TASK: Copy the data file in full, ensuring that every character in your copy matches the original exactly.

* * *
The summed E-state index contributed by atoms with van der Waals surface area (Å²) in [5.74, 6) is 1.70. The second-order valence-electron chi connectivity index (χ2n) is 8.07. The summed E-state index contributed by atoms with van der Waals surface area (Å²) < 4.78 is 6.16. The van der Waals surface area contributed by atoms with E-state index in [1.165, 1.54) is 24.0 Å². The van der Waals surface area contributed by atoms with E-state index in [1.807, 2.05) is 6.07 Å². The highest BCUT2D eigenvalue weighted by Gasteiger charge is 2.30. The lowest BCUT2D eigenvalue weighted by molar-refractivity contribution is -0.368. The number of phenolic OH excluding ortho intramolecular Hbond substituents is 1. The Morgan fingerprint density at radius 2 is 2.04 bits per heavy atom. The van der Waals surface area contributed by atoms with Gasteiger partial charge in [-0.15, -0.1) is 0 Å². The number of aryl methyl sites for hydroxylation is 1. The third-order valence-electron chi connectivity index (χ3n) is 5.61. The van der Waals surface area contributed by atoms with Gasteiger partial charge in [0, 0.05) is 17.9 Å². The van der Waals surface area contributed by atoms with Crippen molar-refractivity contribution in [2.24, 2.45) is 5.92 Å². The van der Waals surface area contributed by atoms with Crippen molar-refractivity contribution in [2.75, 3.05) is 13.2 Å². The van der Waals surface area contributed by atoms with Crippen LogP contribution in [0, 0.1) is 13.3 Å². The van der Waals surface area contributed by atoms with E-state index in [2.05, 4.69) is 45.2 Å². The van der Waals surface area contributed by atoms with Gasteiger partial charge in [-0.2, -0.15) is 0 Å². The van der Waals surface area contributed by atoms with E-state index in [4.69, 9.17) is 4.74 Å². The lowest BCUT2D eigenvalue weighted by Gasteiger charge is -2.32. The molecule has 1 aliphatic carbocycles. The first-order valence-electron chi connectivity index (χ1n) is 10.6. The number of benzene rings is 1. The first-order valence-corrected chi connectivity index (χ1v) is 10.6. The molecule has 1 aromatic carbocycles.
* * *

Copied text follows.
The summed E-state index contributed by atoms with van der Waals surface area (Å²) in [5.74, 6) is 1.70. The second-order valence-electron chi connectivity index (χ2n) is 8.07. The summed E-state index contributed by atoms with van der Waals surface area (Å²) < 4.78 is 6.16. The van der Waals surface area contributed by atoms with E-state index in [1.165, 1.54) is 24.0 Å². The van der Waals surface area contributed by atoms with E-state index in [1.807, 2.05) is 6.07 Å². The highest BCUT2D eigenvalue weighted by Gasteiger charge is 2.30. The lowest BCUT2D eigenvalue weighted by molar-refractivity contribution is -0.368. The number of phenolic OH excluding ortho intramolecular Hbond substituents is 1. The Morgan fingerprint density at radius 2 is 2.04 bits per heavy atom. The van der Waals surface area contributed by atoms with Gasteiger partial charge in [-0.15, -0.1) is 0 Å². The number of aryl methyl sites for hydroxylation is 1. The third-order valence-electron chi connectivity index (χ3n) is 5.61. The van der Waals surface area contributed by atoms with Gasteiger partial charge in [0, 0.05) is 17.9 Å². The van der Waals surface area contributed by atoms with Crippen molar-refractivity contribution in [2.24, 2.45) is 5.92 Å². The van der Waals surface area contributed by atoms with Crippen molar-refractivity contribution in [2.75, 3.05) is 13.2 Å². The van der Waals surface area contributed by atoms with Crippen LogP contribution in [0, 0.1) is 13.3 Å². The van der Waals surface area contributed by atoms with E-state index in [2.05, 4.69) is 45.2 Å². The van der Waals surface area contributed by atoms with Gasteiger partial charge in [-0.2, -0.15) is 0 Å². The van der Waals surface area contributed by atoms with E-state index in [4.69, 9.17) is 4.74 Å². The lowest BCUT2D eigenvalue weighted by Gasteiger charge is -2.32. The molecule has 1 aliphatic carbocycles. The first-order valence-electron chi connectivity index (χ1n) is 10.6. The number of benzene rings is 1. The first-order valence-corrected chi connectivity index (χ1v) is 10.6. The molecule has 1 aromatic carbocycles.